Reading through the Introduction this weekend, a particular block of sentences leapt off the page to me:
Bringing the mind and heart of a beginner to our lives helps us to discover the wisdom offered in each moment. When we let go of our desire to be clever or successful or to create beautiful things, we may begin to be open to the sacred truth of our experience as it is, not how we want it to be.
We all at some point or another wish that our present circumstances or experiences were something different. We struggle with the tension of things being not quite how we want them to be. And it is easy to fall into the deceptive web of thinking if this thing or that thing would change, then our hearts would actually be able to hold more truth or more wisdom or more creativity. It becomes the trap of always looking to another day and meanwhile losing the beauty of this day.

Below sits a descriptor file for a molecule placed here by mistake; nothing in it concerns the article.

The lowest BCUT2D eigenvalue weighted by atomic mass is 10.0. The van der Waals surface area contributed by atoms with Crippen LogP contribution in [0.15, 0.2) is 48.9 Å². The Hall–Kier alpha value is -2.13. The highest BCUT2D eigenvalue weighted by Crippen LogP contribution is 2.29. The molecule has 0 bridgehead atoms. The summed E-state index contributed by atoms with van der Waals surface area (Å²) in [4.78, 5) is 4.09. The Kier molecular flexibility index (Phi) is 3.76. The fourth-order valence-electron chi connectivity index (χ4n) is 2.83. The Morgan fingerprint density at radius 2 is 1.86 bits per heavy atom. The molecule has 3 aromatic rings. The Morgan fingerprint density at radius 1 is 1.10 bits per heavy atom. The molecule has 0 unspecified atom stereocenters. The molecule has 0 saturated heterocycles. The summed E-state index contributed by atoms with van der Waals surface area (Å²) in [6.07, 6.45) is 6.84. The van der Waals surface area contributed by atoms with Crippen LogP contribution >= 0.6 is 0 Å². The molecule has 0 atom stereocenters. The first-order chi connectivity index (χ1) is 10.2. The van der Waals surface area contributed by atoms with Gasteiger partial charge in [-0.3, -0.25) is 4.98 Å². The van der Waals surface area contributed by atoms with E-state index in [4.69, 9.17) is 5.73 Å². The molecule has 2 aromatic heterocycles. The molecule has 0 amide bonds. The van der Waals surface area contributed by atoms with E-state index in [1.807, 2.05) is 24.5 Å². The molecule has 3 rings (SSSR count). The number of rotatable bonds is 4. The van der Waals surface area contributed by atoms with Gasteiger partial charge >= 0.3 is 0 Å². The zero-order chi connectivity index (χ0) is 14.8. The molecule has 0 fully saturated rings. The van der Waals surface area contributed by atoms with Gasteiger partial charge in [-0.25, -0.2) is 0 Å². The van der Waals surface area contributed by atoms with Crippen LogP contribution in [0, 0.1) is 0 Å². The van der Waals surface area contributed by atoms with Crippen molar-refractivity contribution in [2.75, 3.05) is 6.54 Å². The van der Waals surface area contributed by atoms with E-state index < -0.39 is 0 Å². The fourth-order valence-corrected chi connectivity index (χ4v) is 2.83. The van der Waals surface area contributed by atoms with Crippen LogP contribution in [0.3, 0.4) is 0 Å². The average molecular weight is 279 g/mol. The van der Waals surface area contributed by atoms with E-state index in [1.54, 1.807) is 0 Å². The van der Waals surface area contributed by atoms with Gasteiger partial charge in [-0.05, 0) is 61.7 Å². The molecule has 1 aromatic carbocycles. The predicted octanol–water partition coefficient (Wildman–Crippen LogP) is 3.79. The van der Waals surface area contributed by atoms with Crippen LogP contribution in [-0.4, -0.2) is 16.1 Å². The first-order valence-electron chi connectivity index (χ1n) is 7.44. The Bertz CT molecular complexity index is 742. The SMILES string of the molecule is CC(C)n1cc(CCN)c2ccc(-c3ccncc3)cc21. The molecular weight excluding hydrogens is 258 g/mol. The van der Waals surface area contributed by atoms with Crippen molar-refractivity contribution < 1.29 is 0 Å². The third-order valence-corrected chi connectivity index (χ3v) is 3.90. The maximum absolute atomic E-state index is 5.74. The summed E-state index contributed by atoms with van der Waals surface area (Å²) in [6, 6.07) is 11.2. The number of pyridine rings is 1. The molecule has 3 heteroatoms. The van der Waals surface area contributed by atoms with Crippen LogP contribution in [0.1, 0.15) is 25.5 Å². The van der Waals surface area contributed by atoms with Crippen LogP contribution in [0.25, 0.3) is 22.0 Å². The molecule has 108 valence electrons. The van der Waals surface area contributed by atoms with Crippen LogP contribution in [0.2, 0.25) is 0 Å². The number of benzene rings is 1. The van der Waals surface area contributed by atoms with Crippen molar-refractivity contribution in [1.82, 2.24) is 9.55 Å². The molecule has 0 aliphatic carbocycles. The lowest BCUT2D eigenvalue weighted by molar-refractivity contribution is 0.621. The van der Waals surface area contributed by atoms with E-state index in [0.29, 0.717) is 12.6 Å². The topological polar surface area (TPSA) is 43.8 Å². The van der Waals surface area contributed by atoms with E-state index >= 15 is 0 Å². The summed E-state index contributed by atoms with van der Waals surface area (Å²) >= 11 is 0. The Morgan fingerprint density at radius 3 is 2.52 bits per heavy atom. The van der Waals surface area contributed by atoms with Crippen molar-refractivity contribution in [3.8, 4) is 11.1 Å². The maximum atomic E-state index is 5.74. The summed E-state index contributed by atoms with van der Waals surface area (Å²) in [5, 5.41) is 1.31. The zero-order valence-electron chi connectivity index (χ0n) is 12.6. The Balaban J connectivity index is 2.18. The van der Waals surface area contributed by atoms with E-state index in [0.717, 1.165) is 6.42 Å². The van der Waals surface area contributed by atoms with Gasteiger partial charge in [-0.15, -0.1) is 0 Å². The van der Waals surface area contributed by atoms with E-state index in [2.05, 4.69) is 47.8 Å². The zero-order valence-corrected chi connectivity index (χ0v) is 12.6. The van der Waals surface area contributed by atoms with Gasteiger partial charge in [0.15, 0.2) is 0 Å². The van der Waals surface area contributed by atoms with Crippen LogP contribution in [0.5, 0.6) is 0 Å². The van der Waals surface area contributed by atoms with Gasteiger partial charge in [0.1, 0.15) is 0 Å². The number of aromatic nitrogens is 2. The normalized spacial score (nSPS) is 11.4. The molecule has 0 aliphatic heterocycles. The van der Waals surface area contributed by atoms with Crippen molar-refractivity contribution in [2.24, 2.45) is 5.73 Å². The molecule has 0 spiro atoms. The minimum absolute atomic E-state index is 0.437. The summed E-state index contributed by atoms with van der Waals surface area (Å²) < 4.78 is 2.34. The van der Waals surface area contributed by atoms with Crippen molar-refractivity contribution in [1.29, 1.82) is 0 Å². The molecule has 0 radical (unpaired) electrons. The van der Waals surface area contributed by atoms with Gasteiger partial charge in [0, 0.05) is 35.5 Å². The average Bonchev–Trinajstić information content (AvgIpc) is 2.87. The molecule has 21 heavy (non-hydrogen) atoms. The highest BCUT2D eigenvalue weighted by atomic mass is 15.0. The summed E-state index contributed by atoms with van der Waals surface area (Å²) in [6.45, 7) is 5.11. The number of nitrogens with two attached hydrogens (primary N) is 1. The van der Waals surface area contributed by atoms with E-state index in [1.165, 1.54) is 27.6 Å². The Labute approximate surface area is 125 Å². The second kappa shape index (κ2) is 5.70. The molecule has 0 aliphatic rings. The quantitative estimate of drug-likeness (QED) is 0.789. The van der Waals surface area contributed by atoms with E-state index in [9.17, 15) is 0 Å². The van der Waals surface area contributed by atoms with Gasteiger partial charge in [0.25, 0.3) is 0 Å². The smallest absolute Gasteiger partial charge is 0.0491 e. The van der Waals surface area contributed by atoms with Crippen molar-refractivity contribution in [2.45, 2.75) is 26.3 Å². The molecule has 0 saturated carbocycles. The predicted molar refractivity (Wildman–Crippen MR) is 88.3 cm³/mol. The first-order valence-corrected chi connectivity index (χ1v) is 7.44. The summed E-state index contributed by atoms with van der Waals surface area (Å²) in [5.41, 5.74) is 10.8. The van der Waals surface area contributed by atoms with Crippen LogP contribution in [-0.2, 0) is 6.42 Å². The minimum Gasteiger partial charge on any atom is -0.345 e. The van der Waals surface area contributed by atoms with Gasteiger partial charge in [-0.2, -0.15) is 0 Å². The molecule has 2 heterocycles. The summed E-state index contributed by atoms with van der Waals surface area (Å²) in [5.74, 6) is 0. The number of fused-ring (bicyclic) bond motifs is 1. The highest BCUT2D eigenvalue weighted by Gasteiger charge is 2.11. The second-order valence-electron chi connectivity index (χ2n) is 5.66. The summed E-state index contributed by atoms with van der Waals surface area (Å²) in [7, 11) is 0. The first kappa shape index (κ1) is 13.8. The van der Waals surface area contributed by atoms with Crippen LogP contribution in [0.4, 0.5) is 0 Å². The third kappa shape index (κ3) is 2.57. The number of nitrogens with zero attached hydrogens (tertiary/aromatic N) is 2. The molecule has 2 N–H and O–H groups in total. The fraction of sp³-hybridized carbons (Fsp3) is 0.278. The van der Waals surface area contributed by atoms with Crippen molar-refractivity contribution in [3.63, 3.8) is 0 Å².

There is sacred truth in our everyday experiences right now. Exactly as they are. In the midst of the discomfort and the less-than-perfect. We don’t have to wait for things to be what we want them to be or as we think they should be. The next season – whenever it comes – might not even hold the same richness or depth if we have not learned to see the beauty and truth of now.
I realize this is easier said than done. Believe me – I do. Life is hard right now, and I spend most of my days waiting for something to change, anything to change for good. But it is a worthy discipline to embrace, to examine where we are each day and ask, “What is true, even in this moment? What wisdom is offered by these circumstances?” And perhaps the hardest question, but also the most powerful, especially in the hard seasons, would be to lean in close and ask, “Where is the beauty in this moment?”
This is a perspective I am embracing and one I hold out to you – what is the sacred truth of your experience as it is right now?